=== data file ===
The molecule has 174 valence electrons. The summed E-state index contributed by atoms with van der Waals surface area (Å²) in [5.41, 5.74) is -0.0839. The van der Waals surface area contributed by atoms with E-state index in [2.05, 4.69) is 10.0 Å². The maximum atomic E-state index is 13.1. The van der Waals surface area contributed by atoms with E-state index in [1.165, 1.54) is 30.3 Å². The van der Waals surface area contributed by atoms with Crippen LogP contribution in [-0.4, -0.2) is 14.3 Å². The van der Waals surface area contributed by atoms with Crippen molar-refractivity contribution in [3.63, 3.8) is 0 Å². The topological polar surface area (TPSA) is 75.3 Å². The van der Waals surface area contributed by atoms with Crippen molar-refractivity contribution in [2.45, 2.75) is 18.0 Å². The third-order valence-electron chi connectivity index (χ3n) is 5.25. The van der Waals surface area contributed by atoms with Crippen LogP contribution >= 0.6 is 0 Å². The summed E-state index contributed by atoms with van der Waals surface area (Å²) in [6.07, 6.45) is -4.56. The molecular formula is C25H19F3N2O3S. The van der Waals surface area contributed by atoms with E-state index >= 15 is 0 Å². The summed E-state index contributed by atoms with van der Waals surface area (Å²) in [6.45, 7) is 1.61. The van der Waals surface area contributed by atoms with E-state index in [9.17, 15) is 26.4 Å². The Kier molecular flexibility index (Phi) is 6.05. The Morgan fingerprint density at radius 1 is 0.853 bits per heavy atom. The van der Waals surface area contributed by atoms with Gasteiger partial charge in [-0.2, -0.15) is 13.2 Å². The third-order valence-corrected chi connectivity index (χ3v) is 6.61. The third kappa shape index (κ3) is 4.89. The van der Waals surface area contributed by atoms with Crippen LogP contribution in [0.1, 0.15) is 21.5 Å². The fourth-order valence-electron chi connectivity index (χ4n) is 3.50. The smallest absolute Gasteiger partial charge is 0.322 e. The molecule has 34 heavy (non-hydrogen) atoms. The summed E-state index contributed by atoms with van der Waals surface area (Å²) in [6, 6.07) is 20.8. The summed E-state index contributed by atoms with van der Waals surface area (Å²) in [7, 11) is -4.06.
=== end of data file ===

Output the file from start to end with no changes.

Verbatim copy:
The molecule has 174 valence electrons. The summed E-state index contributed by atoms with van der Waals surface area (Å²) in [5.41, 5.74) is -0.0839. The van der Waals surface area contributed by atoms with E-state index in [2.05, 4.69) is 10.0 Å². The maximum atomic E-state index is 13.1. The van der Waals surface area contributed by atoms with E-state index in [1.165, 1.54) is 30.3 Å². The van der Waals surface area contributed by atoms with Crippen LogP contribution in [-0.4, -0.2) is 14.3 Å². The van der Waals surface area contributed by atoms with Crippen molar-refractivity contribution in [3.63, 3.8) is 0 Å². The topological polar surface area (TPSA) is 75.3 Å². The van der Waals surface area contributed by atoms with Crippen molar-refractivity contribution in [2.45, 2.75) is 18.0 Å². The third-order valence-electron chi connectivity index (χ3n) is 5.25. The van der Waals surface area contributed by atoms with Crippen LogP contribution >= 0.6 is 0 Å². The summed E-state index contributed by atoms with van der Waals surface area (Å²) in [6.07, 6.45) is -4.56. The molecular formula is C25H19F3N2O3S. The van der Waals surface area contributed by atoms with E-state index >= 15 is 0 Å². The summed E-state index contributed by atoms with van der Waals surface area (Å²) in [6.45, 7) is 1.61. The van der Waals surface area contributed by atoms with E-state index in [9.17, 15) is 26.4 Å². The Kier molecular flexibility index (Phi) is 6.05. The Morgan fingerprint density at radius 1 is 0.853 bits per heavy atom. The van der Waals surface area contributed by atoms with Gasteiger partial charge in [-0.2, -0.15) is 13.2 Å². The third-order valence-corrected chi connectivity index (χ3v) is 6.61. The third kappa shape index (κ3) is 4.89. The van der Waals surface area contributed by atoms with Crippen LogP contribution in [0.1, 0.15) is 21.5 Å². The fourth-order valence-electron chi connectivity index (χ4n) is 3.50. The smallest absolute Gasteiger partial charge is 0.322 e. The molecule has 34 heavy (non-hydrogen) atoms. The summed E-state index contributed by atoms with van der Waals surface area (Å²) in [6, 6.07) is 20.8. The summed E-state index contributed by atoms with van der Waals surface area (Å²) in [7, 11) is -4.06.